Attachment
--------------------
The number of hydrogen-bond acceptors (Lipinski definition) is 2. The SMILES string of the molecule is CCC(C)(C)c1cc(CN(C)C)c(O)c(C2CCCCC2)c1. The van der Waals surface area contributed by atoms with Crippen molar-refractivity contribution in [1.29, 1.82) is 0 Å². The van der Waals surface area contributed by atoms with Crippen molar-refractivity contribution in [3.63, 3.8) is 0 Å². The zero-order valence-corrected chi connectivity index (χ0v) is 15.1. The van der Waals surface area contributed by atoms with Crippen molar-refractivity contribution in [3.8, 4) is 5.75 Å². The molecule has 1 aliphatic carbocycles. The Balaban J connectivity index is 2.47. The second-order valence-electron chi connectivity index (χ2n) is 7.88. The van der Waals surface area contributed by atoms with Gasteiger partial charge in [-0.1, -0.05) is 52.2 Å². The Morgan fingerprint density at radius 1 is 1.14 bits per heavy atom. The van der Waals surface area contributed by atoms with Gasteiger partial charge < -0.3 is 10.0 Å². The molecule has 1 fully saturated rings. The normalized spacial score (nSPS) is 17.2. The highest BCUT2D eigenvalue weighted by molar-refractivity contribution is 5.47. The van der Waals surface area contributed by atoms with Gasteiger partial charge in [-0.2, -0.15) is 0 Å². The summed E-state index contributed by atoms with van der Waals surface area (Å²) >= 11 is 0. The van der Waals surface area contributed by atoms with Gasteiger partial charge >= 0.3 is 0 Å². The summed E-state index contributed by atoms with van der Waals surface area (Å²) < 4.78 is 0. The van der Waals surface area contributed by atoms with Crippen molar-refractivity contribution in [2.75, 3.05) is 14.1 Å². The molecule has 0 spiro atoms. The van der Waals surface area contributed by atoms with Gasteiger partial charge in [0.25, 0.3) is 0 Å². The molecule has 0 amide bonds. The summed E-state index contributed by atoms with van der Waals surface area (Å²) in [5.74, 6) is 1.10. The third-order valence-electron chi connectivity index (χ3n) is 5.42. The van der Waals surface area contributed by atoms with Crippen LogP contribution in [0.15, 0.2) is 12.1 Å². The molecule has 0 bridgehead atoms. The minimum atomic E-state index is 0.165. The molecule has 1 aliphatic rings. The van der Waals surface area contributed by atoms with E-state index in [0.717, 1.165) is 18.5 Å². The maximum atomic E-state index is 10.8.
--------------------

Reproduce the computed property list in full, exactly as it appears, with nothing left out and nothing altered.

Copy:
The number of hydrogen-bond acceptors (Lipinski definition) is 2. The SMILES string of the molecule is CCC(C)(C)c1cc(CN(C)C)c(O)c(C2CCCCC2)c1. The van der Waals surface area contributed by atoms with Crippen molar-refractivity contribution in [1.29, 1.82) is 0 Å². The van der Waals surface area contributed by atoms with Crippen molar-refractivity contribution in [3.63, 3.8) is 0 Å². The zero-order valence-corrected chi connectivity index (χ0v) is 15.1. The van der Waals surface area contributed by atoms with Crippen molar-refractivity contribution in [3.8, 4) is 5.75 Å². The molecule has 1 aliphatic carbocycles. The Balaban J connectivity index is 2.47. The second-order valence-electron chi connectivity index (χ2n) is 7.88. The van der Waals surface area contributed by atoms with Gasteiger partial charge in [-0.1, -0.05) is 52.2 Å². The Morgan fingerprint density at radius 1 is 1.14 bits per heavy atom. The van der Waals surface area contributed by atoms with Gasteiger partial charge < -0.3 is 10.0 Å². The molecule has 1 fully saturated rings. The normalized spacial score (nSPS) is 17.2. The highest BCUT2D eigenvalue weighted by molar-refractivity contribution is 5.47. The van der Waals surface area contributed by atoms with Gasteiger partial charge in [-0.2, -0.15) is 0 Å². The summed E-state index contributed by atoms with van der Waals surface area (Å²) >= 11 is 0. The van der Waals surface area contributed by atoms with Gasteiger partial charge >= 0.3 is 0 Å². The summed E-state index contributed by atoms with van der Waals surface area (Å²) < 4.78 is 0. The van der Waals surface area contributed by atoms with Crippen molar-refractivity contribution in [2.75, 3.05) is 14.1 Å². The molecule has 0 spiro atoms. The van der Waals surface area contributed by atoms with Gasteiger partial charge in [0.25, 0.3) is 0 Å². The molecule has 0 amide bonds. The summed E-state index contributed by atoms with van der Waals surface area (Å²) in [5.74, 6) is 1.10. The third-order valence-electron chi connectivity index (χ3n) is 5.42. The van der Waals surface area contributed by atoms with Crippen LogP contribution in [0.15, 0.2) is 12.1 Å². The molecule has 0 bridgehead atoms. The minimum atomic E-state index is 0.165. The molecule has 1 aliphatic rings. The van der Waals surface area contributed by atoms with E-state index in [0.717, 1.165) is 18.5 Å². The maximum atomic E-state index is 10.8.